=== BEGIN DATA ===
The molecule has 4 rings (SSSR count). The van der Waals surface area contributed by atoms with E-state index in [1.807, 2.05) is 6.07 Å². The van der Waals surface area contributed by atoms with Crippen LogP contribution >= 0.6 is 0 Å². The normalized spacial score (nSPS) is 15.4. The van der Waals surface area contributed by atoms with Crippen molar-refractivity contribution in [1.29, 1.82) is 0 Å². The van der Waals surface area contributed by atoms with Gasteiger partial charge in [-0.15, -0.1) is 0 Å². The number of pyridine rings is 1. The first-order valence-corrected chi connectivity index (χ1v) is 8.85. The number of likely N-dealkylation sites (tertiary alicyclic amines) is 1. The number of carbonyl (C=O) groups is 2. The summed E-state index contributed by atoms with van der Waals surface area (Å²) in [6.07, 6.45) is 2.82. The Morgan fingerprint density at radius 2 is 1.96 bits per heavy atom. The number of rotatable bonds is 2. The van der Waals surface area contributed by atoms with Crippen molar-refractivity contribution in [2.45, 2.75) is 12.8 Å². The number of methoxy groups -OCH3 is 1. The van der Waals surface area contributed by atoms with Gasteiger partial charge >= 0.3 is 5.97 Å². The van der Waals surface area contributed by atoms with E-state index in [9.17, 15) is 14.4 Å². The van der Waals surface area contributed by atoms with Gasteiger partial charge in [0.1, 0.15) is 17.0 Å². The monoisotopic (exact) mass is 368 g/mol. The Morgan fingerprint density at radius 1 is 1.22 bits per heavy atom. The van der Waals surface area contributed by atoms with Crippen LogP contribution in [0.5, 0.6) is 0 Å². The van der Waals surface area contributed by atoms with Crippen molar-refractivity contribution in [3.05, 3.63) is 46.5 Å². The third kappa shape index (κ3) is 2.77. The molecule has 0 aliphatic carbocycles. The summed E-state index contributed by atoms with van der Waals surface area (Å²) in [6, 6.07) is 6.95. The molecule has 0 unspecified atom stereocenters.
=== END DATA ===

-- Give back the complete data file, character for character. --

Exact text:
The molecule has 4 rings (SSSR count). The van der Waals surface area contributed by atoms with E-state index in [1.807, 2.05) is 6.07 Å². The van der Waals surface area contributed by atoms with Crippen LogP contribution >= 0.6 is 0 Å². The normalized spacial score (nSPS) is 15.4. The van der Waals surface area contributed by atoms with Crippen molar-refractivity contribution in [1.29, 1.82) is 0 Å². The van der Waals surface area contributed by atoms with Gasteiger partial charge in [-0.15, -0.1) is 0 Å². The number of pyridine rings is 1. The first-order valence-corrected chi connectivity index (χ1v) is 8.85. The number of likely N-dealkylation sites (tertiary alicyclic amines) is 1. The number of carbonyl (C=O) groups is 2. The summed E-state index contributed by atoms with van der Waals surface area (Å²) in [6.07, 6.45) is 2.82. The Morgan fingerprint density at radius 2 is 1.96 bits per heavy atom. The number of rotatable bonds is 2. The van der Waals surface area contributed by atoms with Crippen molar-refractivity contribution in [2.45, 2.75) is 12.8 Å². The number of methoxy groups -OCH3 is 1. The van der Waals surface area contributed by atoms with Gasteiger partial charge >= 0.3 is 5.97 Å². The van der Waals surface area contributed by atoms with E-state index in [9.17, 15) is 14.4 Å². The van der Waals surface area contributed by atoms with Gasteiger partial charge in [0.1, 0.15) is 17.0 Å². The monoisotopic (exact) mass is 368 g/mol. The Morgan fingerprint density at radius 1 is 1.22 bits per heavy atom. The van der Waals surface area contributed by atoms with Crippen LogP contribution in [0.5, 0.6) is 0 Å². The van der Waals surface area contributed by atoms with Crippen molar-refractivity contribution in [3.05, 3.63) is 46.5 Å². The third kappa shape index (κ3) is 2.77. The molecule has 0 aliphatic carbocycles. The summed E-state index contributed by atoms with van der Waals surface area (Å²) in [6, 6.07) is 6.95. The molecule has 0 unspecified atom stereocenters.